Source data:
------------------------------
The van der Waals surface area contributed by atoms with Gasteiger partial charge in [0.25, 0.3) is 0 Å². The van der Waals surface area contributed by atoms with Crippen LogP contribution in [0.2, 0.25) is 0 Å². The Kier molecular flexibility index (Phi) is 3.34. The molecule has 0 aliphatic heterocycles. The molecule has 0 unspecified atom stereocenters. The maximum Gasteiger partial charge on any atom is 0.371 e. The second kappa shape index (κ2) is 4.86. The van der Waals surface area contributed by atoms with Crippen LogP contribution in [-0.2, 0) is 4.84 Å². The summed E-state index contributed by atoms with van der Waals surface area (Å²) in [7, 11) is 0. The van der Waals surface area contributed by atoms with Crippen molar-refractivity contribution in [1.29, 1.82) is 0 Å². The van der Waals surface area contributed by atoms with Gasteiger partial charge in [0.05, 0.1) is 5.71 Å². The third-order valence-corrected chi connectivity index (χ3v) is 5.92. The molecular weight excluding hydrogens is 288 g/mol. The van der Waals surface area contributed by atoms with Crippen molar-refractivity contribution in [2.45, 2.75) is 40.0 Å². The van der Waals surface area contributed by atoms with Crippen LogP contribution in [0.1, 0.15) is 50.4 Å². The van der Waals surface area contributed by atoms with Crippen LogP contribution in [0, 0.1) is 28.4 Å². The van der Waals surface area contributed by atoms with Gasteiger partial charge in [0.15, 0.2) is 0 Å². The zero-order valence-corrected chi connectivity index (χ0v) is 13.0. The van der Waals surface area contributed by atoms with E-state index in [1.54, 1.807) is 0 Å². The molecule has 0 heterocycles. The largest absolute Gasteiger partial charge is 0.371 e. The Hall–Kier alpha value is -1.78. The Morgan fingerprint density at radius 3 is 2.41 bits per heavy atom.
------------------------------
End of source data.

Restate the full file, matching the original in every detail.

The van der Waals surface area contributed by atoms with Gasteiger partial charge in [0.25, 0.3) is 0 Å². The van der Waals surface area contributed by atoms with Crippen LogP contribution in [0.2, 0.25) is 0 Å². The Kier molecular flexibility index (Phi) is 3.34. The molecule has 0 aliphatic heterocycles. The molecule has 0 unspecified atom stereocenters. The maximum Gasteiger partial charge on any atom is 0.371 e. The second kappa shape index (κ2) is 4.86. The van der Waals surface area contributed by atoms with Crippen LogP contribution in [-0.2, 0) is 4.84 Å². The summed E-state index contributed by atoms with van der Waals surface area (Å²) in [7, 11) is 0. The van der Waals surface area contributed by atoms with Crippen molar-refractivity contribution in [1.29, 1.82) is 0 Å². The van der Waals surface area contributed by atoms with Gasteiger partial charge in [0.05, 0.1) is 5.71 Å². The third-order valence-corrected chi connectivity index (χ3v) is 5.92. The molecular weight excluding hydrogens is 288 g/mol. The van der Waals surface area contributed by atoms with Crippen molar-refractivity contribution in [2.45, 2.75) is 40.0 Å². The van der Waals surface area contributed by atoms with Crippen LogP contribution in [0.1, 0.15) is 50.4 Å². The van der Waals surface area contributed by atoms with Crippen LogP contribution in [0, 0.1) is 28.4 Å². The van der Waals surface area contributed by atoms with Gasteiger partial charge in [0.15, 0.2) is 0 Å². The zero-order valence-corrected chi connectivity index (χ0v) is 13.0. The van der Waals surface area contributed by atoms with E-state index in [1.54, 1.807) is 0 Å². The molecule has 0 heterocycles. The largest absolute Gasteiger partial charge is 0.371 e. The Hall–Kier alpha value is -1.78. The Morgan fingerprint density at radius 3 is 2.41 bits per heavy atom.